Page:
With the possible exception of Casey Luskin, no Discovery Institute fellow seems more eager to embarrass himself in public than Michael Egnor. Dr. Egnor’s recent “open letter” to the Society of Integrative and Comparative Biology attacked the Society for its decision not to hold its 2011 conference in New Orleans in protest of that state's enactment of legislation designed to promote the teaching of creationism in government-sponsored schools. Egnor objected that the Society is acting unethically because “most Americans are creationists,” and for the Society to take a stand against creationism is a “demand for censorship.” Worse yet, their decision is a slap in the face of American taxpayers whose tax money funds so much scientific research. It’s hypocritical, he says, for scientists to take government funding while opposing the teaching of “creationism” (his word) in government schools. PZ Myers responded to this at his blog, and now Egnor has posted a reaction at the DI’s blog.
There are two points here that really must be made.
First, Dr. Egnor’s writing is the worst sort of demagoguery. Saying things like “the American public is Dr. Myers’ employer” and such—obviously that’s true, but it hardly answers Myers’ point, which was that “the people of Louisiana are a mix of the uninformed and the scientifically competent,” and that “when the government of the state promotes policies that are damaging to science, scientists have no choice but to reject them in any way they can.” This is a perfectly reasonable position, and not one that can be overcome by Egnor’s rather sad rhetoric. Not everybody is equally competent to know the difference between good science and bad, and even some medical doctors have been known to spread scientific nonsense. There is nothing undemocratic, let alone unethical, about scientists speaking out against bad science, no matter where that money comes from. On the contrary, what would be unethical would be for scientists to accept bad science as good in order to appease the source of their funding!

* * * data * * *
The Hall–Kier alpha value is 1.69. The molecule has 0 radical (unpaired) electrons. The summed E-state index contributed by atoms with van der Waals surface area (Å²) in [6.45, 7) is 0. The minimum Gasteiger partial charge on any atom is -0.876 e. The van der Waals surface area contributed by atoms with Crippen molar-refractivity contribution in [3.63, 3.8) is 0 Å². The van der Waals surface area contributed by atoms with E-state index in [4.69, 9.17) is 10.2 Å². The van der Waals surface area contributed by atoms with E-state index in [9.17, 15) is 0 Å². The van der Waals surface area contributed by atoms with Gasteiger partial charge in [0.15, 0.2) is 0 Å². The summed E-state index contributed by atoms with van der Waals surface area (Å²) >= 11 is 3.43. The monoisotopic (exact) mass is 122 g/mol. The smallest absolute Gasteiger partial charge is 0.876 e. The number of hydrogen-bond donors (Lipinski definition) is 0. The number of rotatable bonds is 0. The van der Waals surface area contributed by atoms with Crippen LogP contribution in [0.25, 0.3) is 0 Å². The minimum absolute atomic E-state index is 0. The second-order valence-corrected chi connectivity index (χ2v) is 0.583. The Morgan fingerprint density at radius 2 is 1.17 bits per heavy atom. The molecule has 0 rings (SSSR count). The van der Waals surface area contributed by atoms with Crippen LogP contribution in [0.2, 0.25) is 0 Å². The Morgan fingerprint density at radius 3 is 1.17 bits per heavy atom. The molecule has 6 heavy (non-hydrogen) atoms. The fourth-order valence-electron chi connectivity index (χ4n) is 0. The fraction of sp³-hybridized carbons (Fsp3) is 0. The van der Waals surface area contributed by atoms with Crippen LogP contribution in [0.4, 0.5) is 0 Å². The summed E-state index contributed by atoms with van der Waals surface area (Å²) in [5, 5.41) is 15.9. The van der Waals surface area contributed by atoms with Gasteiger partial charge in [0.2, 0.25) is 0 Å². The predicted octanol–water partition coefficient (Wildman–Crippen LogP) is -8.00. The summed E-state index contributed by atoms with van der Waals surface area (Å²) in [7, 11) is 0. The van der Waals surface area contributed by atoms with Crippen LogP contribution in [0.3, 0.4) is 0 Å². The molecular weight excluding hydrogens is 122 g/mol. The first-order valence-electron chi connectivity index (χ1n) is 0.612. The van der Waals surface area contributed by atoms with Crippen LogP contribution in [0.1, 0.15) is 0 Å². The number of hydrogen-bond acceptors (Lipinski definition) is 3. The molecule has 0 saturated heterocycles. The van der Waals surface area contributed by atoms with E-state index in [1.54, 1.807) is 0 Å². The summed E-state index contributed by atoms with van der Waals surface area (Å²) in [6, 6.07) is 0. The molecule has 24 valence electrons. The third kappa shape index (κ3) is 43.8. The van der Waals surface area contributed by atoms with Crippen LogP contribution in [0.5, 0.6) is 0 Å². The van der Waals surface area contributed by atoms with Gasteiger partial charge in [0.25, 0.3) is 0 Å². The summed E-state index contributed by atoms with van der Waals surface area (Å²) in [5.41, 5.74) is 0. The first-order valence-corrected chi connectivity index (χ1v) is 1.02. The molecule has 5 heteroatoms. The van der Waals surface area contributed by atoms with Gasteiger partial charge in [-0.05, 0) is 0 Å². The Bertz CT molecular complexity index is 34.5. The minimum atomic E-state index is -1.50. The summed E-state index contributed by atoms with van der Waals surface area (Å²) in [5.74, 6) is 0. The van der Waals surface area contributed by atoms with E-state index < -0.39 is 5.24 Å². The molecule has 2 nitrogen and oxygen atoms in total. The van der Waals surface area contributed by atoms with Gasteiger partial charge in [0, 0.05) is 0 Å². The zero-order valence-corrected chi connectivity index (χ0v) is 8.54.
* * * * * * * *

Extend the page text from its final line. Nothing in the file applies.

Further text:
Second, Egnor describes evolutionary scientists as “parasites” because they are “atheist ideologues who despise the religious beliefs of ordinary Americans who pay their [i.e., the ideologues’] way.” But Egnor and other creationists can hardly point the finger at scientists for taking government money—it is they who have been trying to teach creationism to children in government-funded, government-operated schools! The Dover school district was a government-run school district. The Louisiana creationism law applies to schools funded by Louisiana taxpayers. The McLean case and other creationism cases in the past all involved creationists trying to propagate their religious viewpoint in government-run schools, in contradiction to the First Amendment to the Constitution, which forbids the government from establishing religion. As a libertarian and a so-called “Darwinist” (indeed, an “atheist ideologue who despises the religious beliefs of ordinary Americans”), I believe government should have no role in funding scientific research or educational institutions. But if government funding is a problem for scientists, it is a vastly worse problem for creationists!